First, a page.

Archive for April, 2014

South Sudan gained independence from Sudan in July 2011 as the outcome of a 2005 peace deal that ended Africa’s longest-running civil war.

An overwhelming majority of South Sudanese voted in a January 2011 referendum to secede and become Africa’s first new country since Eritrea split from Ethiopia in 1993. Three years down the line and the youngest country has not seen peace. Early this week, South Sudanese rebels seized a strategic oil town last week, separating terrified residents by ethnicity before killing hundreds, according to the United Nations.

In a statement posted on its website,  the United Nation said Residents sought shelter in churches, mosques and hospitals when the rebels raided Bentiu town.  “We believe that at least 400 people were killed in Bentiu in the past week,” said Toby Lanzer, the top United Nations official in South Sudan.In one mosque alone, more than 200 civilians were reportedly killed and 400 others wounded, according to the United Nations.


Before the attacks, some rebel commanders broadcast messages on local radio warning certain groups to leave town. “Others broadcast hate messages declaring that certain ethnic groups should not stay in Bentiu and even calling on men from one community to commit vengeful sexual violence against women from another community,” the U.N. Mission in South Sudan said.

According to the United Nations at one hospital, Nuer men, women and children who refused to cheer the rebels were killed, according to the United Nations.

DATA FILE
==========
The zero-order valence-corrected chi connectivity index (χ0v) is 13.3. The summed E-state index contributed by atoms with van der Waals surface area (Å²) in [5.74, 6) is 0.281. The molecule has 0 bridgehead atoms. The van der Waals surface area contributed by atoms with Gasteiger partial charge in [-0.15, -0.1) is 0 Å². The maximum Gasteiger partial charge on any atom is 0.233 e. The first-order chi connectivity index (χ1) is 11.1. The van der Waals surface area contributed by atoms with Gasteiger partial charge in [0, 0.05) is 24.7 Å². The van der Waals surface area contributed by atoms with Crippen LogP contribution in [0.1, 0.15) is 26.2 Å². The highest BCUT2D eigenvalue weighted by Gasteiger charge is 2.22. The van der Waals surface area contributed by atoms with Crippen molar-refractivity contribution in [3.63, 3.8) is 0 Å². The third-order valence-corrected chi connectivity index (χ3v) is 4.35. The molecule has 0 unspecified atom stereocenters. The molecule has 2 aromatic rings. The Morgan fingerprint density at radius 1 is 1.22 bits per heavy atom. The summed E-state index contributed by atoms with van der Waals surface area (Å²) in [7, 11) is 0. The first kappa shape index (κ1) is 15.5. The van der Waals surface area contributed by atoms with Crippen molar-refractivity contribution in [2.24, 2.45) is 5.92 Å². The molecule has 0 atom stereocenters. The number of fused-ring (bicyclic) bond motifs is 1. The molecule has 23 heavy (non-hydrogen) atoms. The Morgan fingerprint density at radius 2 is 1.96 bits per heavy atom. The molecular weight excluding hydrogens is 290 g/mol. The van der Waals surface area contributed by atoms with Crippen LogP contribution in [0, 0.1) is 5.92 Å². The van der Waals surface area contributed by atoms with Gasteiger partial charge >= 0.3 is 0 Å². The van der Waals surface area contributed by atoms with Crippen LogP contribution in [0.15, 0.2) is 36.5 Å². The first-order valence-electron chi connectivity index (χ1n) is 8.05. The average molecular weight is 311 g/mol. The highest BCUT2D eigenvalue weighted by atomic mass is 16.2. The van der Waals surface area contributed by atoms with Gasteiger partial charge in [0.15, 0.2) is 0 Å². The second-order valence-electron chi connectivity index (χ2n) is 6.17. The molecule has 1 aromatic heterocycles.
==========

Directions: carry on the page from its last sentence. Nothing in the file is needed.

People from other South Sudanese communities and the Darfuris, who hail from the war-ravaged Sudan region of Darfur, were also targeted and killed, the U.N. said.

Kenyans among other Africans joined in in calling African leaders to act and save the young nation. Kenyan on Twitter, #KOT as they are commonly know took African leaders to task under the hashtag #ListenToSouthSudan.

Just who will save South Sudan?

Here is a letter by Kenyan Blogger Robert Alai to Africans and its leaders about what is happening in South Sudan 

”Fellow Africans, do you realise that there is an ongoing genocide in South Sudan?

Can the UN tell us why they are unable to act and stop the killing of civilians like it happened last Monday in Bentiu when the SPLA/IO (in opposition) violently took over Bentiu, killing over 1200 people?

Half, or more of the killed, were innocent civilians and surrendered soldiers. The UNMISS remains mum, while the bodies continue rotting on the streets, being devoured by dogs n birds as children pass by, a week later!

The same UNMISS was very quick to condemn an attack on its camp in Bor where some people were killed (for celebrating the Bentiu capture). Is UNMISS taking sides in a bloody conflict? There is no media in South Sudan. The atrocities being committed by these warriors (both sides) is just gut-wrenching.

270 Darfurian businessmen were executed in a mosque after being lied to that they will be protected by the rebels. Included some women. Others were pulled out of the Bentiu Hospital n executed at point blank. Hundreds of bodies are rotting on the streets as we speak.







On Sunday a man was killed after an explosive device he was trying to assemble went off in Eastleigh, Nairobi.  On Monday evening, again Six people are killed and dozens others seriously injured in blasts in the same estate.